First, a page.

If this is your first true job post UG, I'd recommend staying at least two years (I mean not that far anyway)... if you do get an amazing job op before that, take it! But, I would hold off on the full "go to market" thing until after the 2nd anniversary (HR and the like will be more favorable to you at that point anyway). Still, take the time now to network and figure out what city you want to move to. Visit and get to know people. I'd try and narrow this to one or two cities, and target them, will be easier. 

Since you are coming from "big" city and are currently an analyst... I'd aim for associate roles and thus move with promotion (pay could be dicer, as if going from high to low, you may need to get paid less, really hard to say). You could lateral, but I'd really recommend against it, I think you can get that associate title in this type of move easily! Good luck!

Oh final last point, if the firm you are at now is "well known" down south.. this is much easier... if "unknown" (you say they build in just one market)... this will be somewhat tougher but far from impossible or even that hard. Just need to network and self promote more!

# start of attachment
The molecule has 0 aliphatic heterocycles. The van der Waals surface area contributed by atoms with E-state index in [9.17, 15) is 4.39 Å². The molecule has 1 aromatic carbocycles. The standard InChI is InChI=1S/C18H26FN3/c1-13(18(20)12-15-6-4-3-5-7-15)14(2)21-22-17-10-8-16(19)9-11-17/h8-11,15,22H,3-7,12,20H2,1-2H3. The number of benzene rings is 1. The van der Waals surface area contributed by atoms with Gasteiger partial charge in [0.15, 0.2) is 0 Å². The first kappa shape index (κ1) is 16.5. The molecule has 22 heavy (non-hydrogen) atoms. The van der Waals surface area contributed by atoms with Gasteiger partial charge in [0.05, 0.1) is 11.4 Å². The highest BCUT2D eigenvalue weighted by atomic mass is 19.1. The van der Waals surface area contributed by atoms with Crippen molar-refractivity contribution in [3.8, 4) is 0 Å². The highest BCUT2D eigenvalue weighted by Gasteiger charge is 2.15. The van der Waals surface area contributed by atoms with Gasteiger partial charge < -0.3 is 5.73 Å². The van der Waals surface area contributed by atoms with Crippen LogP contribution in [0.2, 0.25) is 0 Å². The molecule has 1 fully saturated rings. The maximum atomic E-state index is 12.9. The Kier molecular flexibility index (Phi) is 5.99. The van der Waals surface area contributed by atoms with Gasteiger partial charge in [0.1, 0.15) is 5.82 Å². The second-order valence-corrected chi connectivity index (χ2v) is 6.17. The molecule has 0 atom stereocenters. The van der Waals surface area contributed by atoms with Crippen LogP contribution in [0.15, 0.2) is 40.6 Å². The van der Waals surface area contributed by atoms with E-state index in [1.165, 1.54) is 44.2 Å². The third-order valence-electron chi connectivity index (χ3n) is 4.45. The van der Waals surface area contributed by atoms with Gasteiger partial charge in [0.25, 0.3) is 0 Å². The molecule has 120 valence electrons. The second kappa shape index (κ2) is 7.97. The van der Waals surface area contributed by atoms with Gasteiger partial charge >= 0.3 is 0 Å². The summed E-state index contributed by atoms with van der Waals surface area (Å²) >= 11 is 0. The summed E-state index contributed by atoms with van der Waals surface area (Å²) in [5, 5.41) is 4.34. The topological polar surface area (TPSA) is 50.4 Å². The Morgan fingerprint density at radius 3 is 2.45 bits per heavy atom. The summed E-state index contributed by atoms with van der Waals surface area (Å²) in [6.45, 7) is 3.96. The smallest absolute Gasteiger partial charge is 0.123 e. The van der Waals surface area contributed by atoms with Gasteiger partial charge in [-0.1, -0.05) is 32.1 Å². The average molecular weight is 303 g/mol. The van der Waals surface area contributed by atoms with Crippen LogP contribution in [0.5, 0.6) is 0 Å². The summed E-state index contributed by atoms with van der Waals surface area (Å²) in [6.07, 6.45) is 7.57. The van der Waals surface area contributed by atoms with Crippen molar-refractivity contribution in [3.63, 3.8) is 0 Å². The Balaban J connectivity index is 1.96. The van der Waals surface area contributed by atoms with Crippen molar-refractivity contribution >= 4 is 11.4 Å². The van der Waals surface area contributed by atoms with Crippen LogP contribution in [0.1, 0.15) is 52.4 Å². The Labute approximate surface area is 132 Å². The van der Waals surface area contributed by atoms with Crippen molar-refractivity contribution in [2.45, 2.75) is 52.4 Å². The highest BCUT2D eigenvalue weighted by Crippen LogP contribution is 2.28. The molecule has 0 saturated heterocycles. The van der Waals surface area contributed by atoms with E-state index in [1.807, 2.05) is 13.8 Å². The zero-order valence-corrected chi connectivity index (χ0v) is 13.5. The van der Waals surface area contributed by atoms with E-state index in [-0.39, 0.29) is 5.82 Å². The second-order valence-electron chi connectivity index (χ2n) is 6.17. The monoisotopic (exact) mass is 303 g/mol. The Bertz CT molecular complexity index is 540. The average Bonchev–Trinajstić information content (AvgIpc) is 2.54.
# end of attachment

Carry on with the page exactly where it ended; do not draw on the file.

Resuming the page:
Oct 5, 2021 - 8:04am

Thanks for the reply. You bring up good points. I'm more of a finance guy so I think those skills will be more transferrable to other cities/regions. The point about making a career jump is something I'm really thinking about. I'm in DC area (I'll call it out now), there are 20 or so developers that have the same amount of deal pipeline that my company does. In some of these smaller cities, there are either 1-2 or none. I'm willing to go to a smaller developer/acquisitions firm 100%, but still want to work on a lot of deals so I gain more experience. 

  • Manager in RE - Comm
Oct 4, 2021 - 6:24pm

Considering this is your first gig out of college, and you're still early in your career, I wouldn't rush quite yet to go to a smaller, slower paced market. You might be missing what the larger city has to offer. There's the resources and the network the bigger city will have. You might hate it or be more bored with your career in a smaller market because of how limited it has become. Big cities definitely have some negatives that you are certainly right on, but many people stick around because the benefits seriously outweigh the cons.

Do you feel like you're getting some level of satisfaction out of your job? i feel like if you were, those negatives of the "big city" wouldn't really be bothersome. Moving might not greatly solve this, your satisfaction could be worse because of how limited things have become. A different role or shop might be a better change for to feel like you are headed somewhere.